Homeschooling the Dyslexic Child: resources for mom and dad

Ronald Davis’ book The Gift of Dyslexia (read a short review of this book here) was very helpful for me in making the decision to have our son professionally tested, as the evaluation exercises gave me confidence that our struggles were not just all in my mind.  I also adapted some of the techniques I have used in working with my son from this book.  I love this book’s perspective, too, as it helped me to appreciate the unusual abilities that often accompany dyslexia.  Through the knowledge gained here, I was able to help my son change his perspective about dyslexia: now he sees it as a gift and not a liability.

I also recommend Overcoming Dyslexia by Sally Shaywitz, which gave me more insight into my son and how better to work with him.

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When my dyslexic son was still young I gleaned many ideas from Peggy Kaye’s books, such as Games for Math and Games for Reading.  Sometimes when we got into a rut it was good to pull out one of these books and use a game to help teach the concept.  The photo above shows two of my boys playing Fast Track, one of their favorite games from Games for Math.

The Homeschool Legal Defense Association provides legal representation for homeschoolers.  It is advisable to have such representation if you are homeschooling a child with special needs.  They also provide many helps for parents who homeschool a special needs child.  Members have access to trained specialists who can encourage and advise.  Many resources have been made available to the public for free in the Homeschooling your Struggling Learner portion of the HSLDA website.

I found some helpful articles about teaching the dyslexic student at Susan Barton’s website Bright Solutions for Dyslexia, Inc.

 

In addition to local homeschooling friends, it has been helpful to draw on the knowledge of others in similar situations.  I’ve enjoyed being part of the online yahoo group Heart of Reading.  This is a Christian group for homeschoolers of struggling students, specifically geared toward reading difficulties such as dyslexia, dysgraphia and auditory processing disorder.

We do standardized testing every year, even though it is not required by law in our state.  It is a good benchmark, to see how my children are progressing.  It is also a protection for us as we home school, as one more example that we are exercising due diligence as we educate our dyslexic son.  We use the Iowa Test of Basic Skills, which can be administered at home by a parent if you have a college degree.  I purchase them through BJU Press.  Students with learning disabilities such as dyslexia are eligible to receive accommodations when they take their standardized tests as long as you write out a declaration of which parts of the test were done with accommodation and submit it with your tests.  In a home school setting it is usually fairly easy to test your child in a room by himself.  Our child has most portions of the test read aloud to him, and most sections are not timed.  These two accommodations have made a world of difference in his scores.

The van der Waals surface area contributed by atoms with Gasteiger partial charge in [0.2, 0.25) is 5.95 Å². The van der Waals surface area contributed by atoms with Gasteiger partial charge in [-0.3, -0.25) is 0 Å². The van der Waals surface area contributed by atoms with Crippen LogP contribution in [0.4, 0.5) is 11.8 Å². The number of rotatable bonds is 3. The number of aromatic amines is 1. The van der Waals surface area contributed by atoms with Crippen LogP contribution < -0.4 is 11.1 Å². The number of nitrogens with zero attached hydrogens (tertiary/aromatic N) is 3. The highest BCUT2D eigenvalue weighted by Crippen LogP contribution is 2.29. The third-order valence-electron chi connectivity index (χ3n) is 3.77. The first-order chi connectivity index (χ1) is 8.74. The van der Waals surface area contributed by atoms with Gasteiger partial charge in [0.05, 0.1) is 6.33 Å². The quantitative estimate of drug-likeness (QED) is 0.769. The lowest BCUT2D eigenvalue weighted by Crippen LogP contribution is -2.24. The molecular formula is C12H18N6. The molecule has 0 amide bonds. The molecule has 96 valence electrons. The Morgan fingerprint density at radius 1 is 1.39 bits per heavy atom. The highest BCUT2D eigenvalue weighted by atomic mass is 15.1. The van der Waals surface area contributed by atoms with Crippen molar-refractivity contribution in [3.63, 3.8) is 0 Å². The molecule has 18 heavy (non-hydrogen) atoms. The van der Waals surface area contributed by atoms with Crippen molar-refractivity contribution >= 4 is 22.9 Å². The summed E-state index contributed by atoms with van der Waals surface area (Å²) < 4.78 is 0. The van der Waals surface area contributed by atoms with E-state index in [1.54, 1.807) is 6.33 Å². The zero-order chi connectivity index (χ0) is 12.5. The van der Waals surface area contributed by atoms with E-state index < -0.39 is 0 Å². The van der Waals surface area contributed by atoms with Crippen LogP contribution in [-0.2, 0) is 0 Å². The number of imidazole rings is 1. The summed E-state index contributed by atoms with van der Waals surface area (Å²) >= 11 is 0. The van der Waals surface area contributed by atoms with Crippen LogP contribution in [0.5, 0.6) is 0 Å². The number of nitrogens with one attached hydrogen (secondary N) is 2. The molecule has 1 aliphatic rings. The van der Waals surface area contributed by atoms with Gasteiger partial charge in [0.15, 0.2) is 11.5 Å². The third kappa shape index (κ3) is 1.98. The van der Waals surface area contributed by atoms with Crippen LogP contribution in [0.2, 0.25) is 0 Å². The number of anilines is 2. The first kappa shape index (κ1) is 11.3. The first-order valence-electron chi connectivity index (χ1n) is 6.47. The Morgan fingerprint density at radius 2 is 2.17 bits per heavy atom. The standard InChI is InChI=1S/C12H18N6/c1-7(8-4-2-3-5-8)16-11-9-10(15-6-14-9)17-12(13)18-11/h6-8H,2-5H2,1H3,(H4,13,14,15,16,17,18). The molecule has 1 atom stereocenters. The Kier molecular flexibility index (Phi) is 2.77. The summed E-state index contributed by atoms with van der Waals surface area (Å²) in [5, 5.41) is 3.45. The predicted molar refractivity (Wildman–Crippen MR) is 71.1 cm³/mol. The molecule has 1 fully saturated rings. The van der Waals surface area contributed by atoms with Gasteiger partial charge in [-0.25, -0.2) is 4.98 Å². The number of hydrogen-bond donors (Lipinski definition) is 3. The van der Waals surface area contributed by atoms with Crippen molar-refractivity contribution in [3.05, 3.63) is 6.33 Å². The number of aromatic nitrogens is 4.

MORE ABOUT DYSLEXIA: I have have posted several articles about dyslexia on this blog.  Look in the drop down menu under Dyslexia for posts about hands on spelling techniques, such as file folder spelling (pictured above), what to do if you suspect your child is dyslexic, and more.

You might also enjoy listening to my talk on The Homeschooler’s Library, which details how I go about choosing books.

Our family created the educational audio website My Audio School to help children struggling with reading disorders.

The All About Spellingwebsite is a treasure trove of helpful articles relating to dyslexia.   Here are a few good ones:

Disclosure:  I am an All About Spelling affiliate and will receive a commission on any purchases that result from following the links to their site that I provided in this post or elsewhere on this blog.  I am the owner of My Audio School.

Comments

  1. Jamie Cavazos says:

    I have two dyslexic children, with VERY different issues within that umbrella diagnosis. Trying to find useful information that I can apply to both of my children has been challenging. I like your website and information, and have found your information and experience usually applies to at least one of my children. Thank you for your efforts. With regard to your book recommendations, I would suggest that another book that might be tremendously helpful would be The Dyslexic Advantage by Brock and Fernette Eide. It just came out last year and is based on a tremendous amount of scientific research. It helped me to better grasp the differences in the strengths and weaknesses my children have and to see just how amazing the dyslexic brain can be if we give it a chance to develop the way it was meant to. I have since met Brock Eide and found him incredibly knowledgable and insightful.

  2. I’ll have to look into that book, it sounds great! Thanks for the recommendation.

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